Another aspect of the Fisher Center’s research is understanding how images impact humans’ perceptions of animals and their respective conservation status. The findings from a study published in 2011 showed that when humans saw images of chimpanzees in unnatural settings—such as an office, in clothing, or alongside a human—they were less likely to view chimpanzees as endangered and more likely to see them as potential pets. This Fisher Center study was later replicated with other nonhuman primates such as lemurs with similar findings.

These images not only impact the welfare of the individual animals who are often forced to partake but also their wild counterparts who depend on humans to conserve them.
This research has informed many animal care and imagery policies across Lincoln Park Zoo and beyond and empowered the zoo to be data-informed advocates, especially for chimpanzees greatly affected by these images. Most recently, this research helped facilitate the decision for CVS Pharmacy to cease selling greeting cards featuring chimpanzees. The zoo has also helped pull Amazon ads featuring primates and stopped capuchin monkeys from appearing in dog races at county fairs. This year, Lincoln Park Zoo has also endorsed the International Union for the Conservation of Nature’s (IUCN) photo guidelines for nonhuman primates. These are all steps in the right direction.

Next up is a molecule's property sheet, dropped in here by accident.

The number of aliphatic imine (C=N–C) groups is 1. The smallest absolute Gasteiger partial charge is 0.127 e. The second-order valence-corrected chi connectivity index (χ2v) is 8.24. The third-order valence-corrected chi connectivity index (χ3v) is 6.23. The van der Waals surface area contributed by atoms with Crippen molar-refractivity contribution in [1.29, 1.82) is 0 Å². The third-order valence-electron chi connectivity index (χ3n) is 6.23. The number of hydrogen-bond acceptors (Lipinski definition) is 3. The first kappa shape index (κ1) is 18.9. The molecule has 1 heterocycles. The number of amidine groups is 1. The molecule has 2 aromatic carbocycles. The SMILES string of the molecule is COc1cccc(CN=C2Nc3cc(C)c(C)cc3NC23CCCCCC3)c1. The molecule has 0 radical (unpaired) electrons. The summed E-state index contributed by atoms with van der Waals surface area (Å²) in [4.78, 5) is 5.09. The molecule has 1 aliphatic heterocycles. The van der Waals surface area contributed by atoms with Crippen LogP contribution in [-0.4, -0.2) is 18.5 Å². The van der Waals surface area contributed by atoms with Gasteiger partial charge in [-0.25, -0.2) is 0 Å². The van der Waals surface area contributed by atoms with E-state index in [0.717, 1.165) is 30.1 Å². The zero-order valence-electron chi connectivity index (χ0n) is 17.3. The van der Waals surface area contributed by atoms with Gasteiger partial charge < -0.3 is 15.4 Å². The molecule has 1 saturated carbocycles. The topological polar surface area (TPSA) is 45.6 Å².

While we haven’t expanded this research to big cats and carnivores quite yet, we can rely on the growing evidence and have confidence that nothing good can come of animals being shown in unnatural settings or engaging with people for entertainment.

In addition to Lincoln Park Zoo being home to chimpanzees Eli and Susie, we welcomed American black bear Birch in 2014 after he was passed around a college campus as a cub, which resulted in a bite. He now spends his days engaging in natural behaviors alongside fellow bear Katai, foraging for his favorite foods, sleeping the winters away, and splashing around the stream in his habitat.

On the other side of the spectrum, we have television shows like Tiger King that go viral because of the emphasis on direct, and often unsafe, human interactions with wildlife. These portrayals tend to largely overlook the mistreatment of the animals at these unaccredited facilities where individuals are generally bred without consideration for their welfare or the health of the population. Long after their frequent photo ops at these “zoos,” the animals are often discarded and sent to disreputable facilities without the expertise or resources to provide proper care.
Millions of eyes on these shows mean revenue for content producers and even expanded audiences for unaccredited zoos. What they do not do is help animals experience good lives nor support wildlife populations. So, the best thing you can do for wildlife is just don’t watch.

With this in mind, Lincoln Park Zoo is committed to educating everyone about how these inappropriate portrayals affect wildlife. We won’t showcase animals in environments that could be harmful to their welfare or conservation outcomes. The zoo is evolving its imagery policies to no longer share images of big cats or other carnivores in contact with people. The only exception will be images of veterinary exams which clearly portray the careful work of our professional staff. It is our responsibility, as protectors of these animals both in our care and in the wild, to lead by example to make sure we are part of the solution.